Delusion is my favorite of the three. We all have a mix of grasping, aversion, and delusion, but sometimes people’s personality structure really favors one over the other. My personal pattern is delusion. Before I get into grasping or aversion, I’ll just space out and go numb. It can be comforting in some way. But it’s not onward leading. When we’re lost in delusion, we’re often counting on other people to define life for us, to define reality for us, and to tell us what’s good and what’s not because we’re just lost in space. So that’s very confining, too. When combined with fear, delusion can make us want to hold on to anything that seems like it’ll give us a sense of security or knowing. That’s where fundamentalism is said to come from from the Buddhist perspective.

Can you say more about what meditation has taught you about looking directly at difficult feelings and being with them rather than these fruitless attempts to escape them? I think it starts with an understanding and direct knowledge that those attempts are fruitless. They’re not bad, and they’re not cowardly or evidence of some character flaw, but they’re not going to work. The feelings just come back in some other form. They might ambush us in some way. And so we practice looking directly at them, taking an interest in them, rather than having a judgment about them. We ask, What does it feel like in my body? Let’s say you want a new car, and you’re experiencing craving or desire. All your energy is going toward: Should I get that kind of upholstery or that kind of upholstery? Should I get that speaker system or that other one? It’s very rare that we pivot our attention back and say to ourselves, What does it feel like to want something so badly? What’s that craving made of? Because sometimes we see that these feelings are compounds. These are strong feelings, and they’re complex. We look at craving, and sometimes we find a lot of loneliness. It’s not only craving. We look at anger, and we see a lot of sadness or fear or hopelessness. But unless we make the pivot, we’re not going to learn about the very nature of those forces.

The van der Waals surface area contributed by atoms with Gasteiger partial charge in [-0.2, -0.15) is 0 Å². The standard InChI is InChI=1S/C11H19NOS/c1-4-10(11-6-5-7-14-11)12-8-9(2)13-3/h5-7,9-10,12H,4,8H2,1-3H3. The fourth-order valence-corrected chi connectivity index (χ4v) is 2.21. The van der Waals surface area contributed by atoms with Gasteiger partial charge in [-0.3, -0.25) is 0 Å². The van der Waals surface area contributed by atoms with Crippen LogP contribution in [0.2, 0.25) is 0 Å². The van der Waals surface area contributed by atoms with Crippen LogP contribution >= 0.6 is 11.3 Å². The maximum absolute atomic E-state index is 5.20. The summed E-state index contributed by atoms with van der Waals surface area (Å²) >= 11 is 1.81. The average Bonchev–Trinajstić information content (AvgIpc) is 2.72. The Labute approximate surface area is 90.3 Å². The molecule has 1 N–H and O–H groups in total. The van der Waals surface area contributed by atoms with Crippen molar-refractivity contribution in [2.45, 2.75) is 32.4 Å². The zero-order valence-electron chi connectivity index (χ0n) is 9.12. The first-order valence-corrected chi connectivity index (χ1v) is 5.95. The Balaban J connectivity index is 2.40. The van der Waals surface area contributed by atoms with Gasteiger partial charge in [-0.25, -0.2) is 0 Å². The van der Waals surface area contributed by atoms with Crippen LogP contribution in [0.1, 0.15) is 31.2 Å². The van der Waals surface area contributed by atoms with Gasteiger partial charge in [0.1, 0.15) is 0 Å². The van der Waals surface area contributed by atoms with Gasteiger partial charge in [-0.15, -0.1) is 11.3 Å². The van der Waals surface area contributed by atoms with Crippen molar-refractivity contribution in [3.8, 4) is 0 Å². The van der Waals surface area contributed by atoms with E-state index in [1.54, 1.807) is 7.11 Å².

Part of being mindful is making that pivot: not, What am I angry about and what am I going to do, but, What is anger? What does it feel like in my body? We name it, if we can. We pay attention to it. We take an interest in it. We remember, as we start to put ourselves down, that that’s not the point. These are painful states; they’re not bad states. We can have some compassion for ourselves in the face of them. And lo and behold, you find that things begin to shift. Even though that very state has come up, even though it may come up a lot, you’re so different with it. That changes everything.